I found a bunch of PIR sensors on eBay. They are mounted on a pcb that was produced for a hands free set for mobile phones. I like to describe here how to prepare the sensor for the usage in robotics projects.

If you don't know what a PIR sensor is, just have a look at Wikipedia http://en.wikipedia.org/wiki/Passive_infrared_sensor . The product where the boards comes from can be bought here http://www.greasemonkeyconversions.com/10609/Com_N_Sense_Hands-Free_Kit_(Nokia_3310_etc).shtml . I bought the boards from a seller named "kalleb" on eBay. A search of the seller or for the subject "PIR INFRARED SENSOR" leads to the offer. He still offers some boards.

On the boards you can also find some switching voltage converters. I used them in an other project http://www.instructables.com/id/SLVOL8FFBGW8AF4/ where I needed to get +-15V out of a +5V supply. There are other useful components as well, but here we only need the pir sensor and the op amp that prepare the pir signal for direct usage with a microprocessor.

Step 1: What you need

First of all you need the pir board.

for preparation:
- a soldering iron
- tin-solder
- a jigsaw

for testing:
- a tabletop power supply with a +5V output (0.2A current is enough for testing)
- a voltage meter
- some wires
This is very interesting information. I've been building my robot for some time now and this has certainly opened some new paths. Thank you for posting it.
I got one of these FREE, yes FREE from my school caretaker and the old controller board because we had the alarm replaced.
That's some good info... What's the range on that little guy?
About 1-25 cm without optics, have a look at step 3.
heh, shows how much I paid attention ; ) Thanks.
Great info! I've been looking for an inexpensive way to do just this.<br/><br/>If you try optical lenses, make sure that they're transparent in the mid-IR that these sensors see. Glass isn't. Plastic lenses from a disposable camera might be, but I haven't checked. The polyethylene used to make the Fresnel lenses is, of course.<br/><br/>I'm considering buying a bunch of bare PIR sensors from Goldmine Electronics (www.goldmine-elec-products.com/prodinfo.asp?number=G9270). Assuming the part is what they say it is, it comes with a transistor preamp. Building an array of these, with some tiny op amps might make a nice lo-res camera!<br/>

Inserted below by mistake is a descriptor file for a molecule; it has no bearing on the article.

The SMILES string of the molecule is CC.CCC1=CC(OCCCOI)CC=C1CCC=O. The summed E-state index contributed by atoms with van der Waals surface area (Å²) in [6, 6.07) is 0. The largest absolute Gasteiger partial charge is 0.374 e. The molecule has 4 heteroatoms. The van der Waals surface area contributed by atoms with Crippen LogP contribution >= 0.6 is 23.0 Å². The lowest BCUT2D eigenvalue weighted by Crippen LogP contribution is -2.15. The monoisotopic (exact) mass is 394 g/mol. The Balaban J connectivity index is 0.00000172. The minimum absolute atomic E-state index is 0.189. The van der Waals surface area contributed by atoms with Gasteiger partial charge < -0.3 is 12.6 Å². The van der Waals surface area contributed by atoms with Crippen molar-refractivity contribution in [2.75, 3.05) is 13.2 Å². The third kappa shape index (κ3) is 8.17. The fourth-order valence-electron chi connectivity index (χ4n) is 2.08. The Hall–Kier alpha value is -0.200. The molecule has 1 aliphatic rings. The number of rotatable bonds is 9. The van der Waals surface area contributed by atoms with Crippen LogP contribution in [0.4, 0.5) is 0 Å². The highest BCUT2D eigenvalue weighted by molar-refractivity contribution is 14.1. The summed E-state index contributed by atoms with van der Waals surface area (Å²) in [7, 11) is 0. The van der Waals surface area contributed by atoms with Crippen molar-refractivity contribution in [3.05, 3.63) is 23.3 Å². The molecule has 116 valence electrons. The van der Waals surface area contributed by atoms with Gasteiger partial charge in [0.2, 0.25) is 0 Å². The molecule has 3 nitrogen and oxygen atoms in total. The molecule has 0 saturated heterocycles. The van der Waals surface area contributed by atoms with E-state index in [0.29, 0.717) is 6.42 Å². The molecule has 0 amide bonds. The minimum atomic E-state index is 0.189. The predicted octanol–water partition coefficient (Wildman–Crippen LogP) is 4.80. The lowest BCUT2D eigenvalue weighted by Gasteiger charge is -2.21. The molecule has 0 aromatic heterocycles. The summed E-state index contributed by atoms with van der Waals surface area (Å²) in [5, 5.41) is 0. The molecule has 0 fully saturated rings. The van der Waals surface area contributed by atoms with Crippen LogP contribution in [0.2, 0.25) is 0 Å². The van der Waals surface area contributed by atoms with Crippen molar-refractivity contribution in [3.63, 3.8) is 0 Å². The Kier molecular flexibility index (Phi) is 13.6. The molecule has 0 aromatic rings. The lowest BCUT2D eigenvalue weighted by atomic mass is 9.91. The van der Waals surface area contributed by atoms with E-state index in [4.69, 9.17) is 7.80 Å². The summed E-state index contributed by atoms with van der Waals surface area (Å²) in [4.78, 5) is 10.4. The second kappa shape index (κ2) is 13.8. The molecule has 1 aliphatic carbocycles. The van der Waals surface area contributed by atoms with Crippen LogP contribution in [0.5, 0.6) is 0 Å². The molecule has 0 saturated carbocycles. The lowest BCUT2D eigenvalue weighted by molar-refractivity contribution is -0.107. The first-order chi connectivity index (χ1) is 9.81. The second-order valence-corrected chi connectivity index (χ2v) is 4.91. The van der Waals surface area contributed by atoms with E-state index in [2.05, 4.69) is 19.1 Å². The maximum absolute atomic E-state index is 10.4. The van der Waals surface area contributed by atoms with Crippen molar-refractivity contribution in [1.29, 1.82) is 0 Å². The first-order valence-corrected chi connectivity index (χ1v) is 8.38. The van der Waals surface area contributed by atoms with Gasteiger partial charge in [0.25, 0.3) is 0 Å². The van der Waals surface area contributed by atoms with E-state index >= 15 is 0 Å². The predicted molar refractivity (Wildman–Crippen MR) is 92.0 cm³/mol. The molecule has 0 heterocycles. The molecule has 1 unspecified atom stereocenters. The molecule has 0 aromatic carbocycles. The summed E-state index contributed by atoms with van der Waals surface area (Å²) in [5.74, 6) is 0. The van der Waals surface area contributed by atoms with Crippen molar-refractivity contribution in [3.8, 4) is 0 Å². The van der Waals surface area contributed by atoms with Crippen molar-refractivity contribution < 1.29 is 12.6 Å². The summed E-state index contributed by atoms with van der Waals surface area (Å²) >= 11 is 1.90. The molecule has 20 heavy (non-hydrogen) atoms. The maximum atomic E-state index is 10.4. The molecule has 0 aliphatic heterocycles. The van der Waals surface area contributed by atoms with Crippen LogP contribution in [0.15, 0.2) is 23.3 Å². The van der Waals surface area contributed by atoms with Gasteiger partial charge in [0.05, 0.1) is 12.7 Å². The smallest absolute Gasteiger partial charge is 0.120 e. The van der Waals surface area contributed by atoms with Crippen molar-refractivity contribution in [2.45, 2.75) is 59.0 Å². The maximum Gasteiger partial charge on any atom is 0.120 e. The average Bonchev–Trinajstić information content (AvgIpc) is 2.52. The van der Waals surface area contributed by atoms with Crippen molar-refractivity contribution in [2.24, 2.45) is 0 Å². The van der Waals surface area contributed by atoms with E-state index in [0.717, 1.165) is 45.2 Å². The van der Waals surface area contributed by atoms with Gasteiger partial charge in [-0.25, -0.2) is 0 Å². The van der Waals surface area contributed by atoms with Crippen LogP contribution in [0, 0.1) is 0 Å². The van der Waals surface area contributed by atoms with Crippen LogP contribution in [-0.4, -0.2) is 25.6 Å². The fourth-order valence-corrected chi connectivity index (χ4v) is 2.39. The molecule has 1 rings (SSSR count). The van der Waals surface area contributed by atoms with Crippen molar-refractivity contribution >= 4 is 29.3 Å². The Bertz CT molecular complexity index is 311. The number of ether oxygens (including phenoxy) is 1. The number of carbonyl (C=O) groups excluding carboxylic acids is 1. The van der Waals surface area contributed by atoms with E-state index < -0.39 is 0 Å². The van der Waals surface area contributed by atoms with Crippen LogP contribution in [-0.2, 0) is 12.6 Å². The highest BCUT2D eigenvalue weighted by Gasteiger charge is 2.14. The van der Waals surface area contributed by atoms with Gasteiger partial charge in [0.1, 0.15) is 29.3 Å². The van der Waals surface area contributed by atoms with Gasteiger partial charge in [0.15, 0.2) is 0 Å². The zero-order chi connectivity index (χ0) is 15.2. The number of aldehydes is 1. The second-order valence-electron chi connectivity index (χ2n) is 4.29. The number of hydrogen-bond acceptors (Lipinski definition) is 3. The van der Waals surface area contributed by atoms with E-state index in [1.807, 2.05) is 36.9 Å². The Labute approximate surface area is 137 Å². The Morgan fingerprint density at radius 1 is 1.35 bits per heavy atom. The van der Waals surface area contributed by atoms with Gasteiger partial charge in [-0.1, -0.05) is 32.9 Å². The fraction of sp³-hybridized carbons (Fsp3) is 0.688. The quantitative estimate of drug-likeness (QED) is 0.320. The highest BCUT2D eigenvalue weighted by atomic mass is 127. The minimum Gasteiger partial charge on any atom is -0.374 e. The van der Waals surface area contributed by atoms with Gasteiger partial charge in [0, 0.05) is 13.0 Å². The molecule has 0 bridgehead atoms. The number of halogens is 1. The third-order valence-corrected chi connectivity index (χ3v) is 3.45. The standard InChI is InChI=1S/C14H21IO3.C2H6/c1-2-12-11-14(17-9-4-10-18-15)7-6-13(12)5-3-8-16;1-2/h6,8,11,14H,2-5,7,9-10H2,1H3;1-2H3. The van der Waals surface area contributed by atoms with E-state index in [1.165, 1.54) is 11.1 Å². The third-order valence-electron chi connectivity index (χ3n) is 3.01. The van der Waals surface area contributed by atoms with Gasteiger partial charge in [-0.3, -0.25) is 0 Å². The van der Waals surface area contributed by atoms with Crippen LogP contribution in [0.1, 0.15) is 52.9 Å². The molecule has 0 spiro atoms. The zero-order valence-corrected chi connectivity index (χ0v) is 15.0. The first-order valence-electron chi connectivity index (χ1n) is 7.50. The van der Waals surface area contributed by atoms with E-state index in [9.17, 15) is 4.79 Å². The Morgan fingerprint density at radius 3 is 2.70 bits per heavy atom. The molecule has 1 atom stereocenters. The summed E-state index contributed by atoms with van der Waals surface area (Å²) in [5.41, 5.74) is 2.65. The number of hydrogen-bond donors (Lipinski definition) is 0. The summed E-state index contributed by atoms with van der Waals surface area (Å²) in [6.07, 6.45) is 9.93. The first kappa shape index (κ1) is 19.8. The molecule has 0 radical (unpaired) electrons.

Hi, I had a look at the sensors you are going to buy. As far as I understand it, this sensor need electronics to get a signal that can be used with microcontrollers. Every sensor I saw so far has a FET transistor build in. But that does not mean that you get a usable signal out of it.<br/>You can use the schematic I send here to build a working sensor, but you have to build it on your own.<br/>Before I bought this small boards I experimented with sensors. The signal that comes straight out of them is very small, only some mV. <br/>Have a look here to find out how the electronics work.<br/><a rel="nofollow" href="http://optoelectronics.perkinelmer.com/content/ApplicationNotes/APP_PyroElectronics.pdf">http://optoelectronics.perkinelmer.com/content/ApplicationNotes/APP_PyroElectronics.pdf</a><br/>
AWESOME! I like all stuff like this, and I mean <em>all.</em> Cool Instructable!<br/>

About This Instructable


40 favorites


More by frickelkram: Powering Lenovo Thinkpad with Dell power supply Waterproof housing for you mobile during bicycle tours Ambient Light Gift Badge
Add instructable to: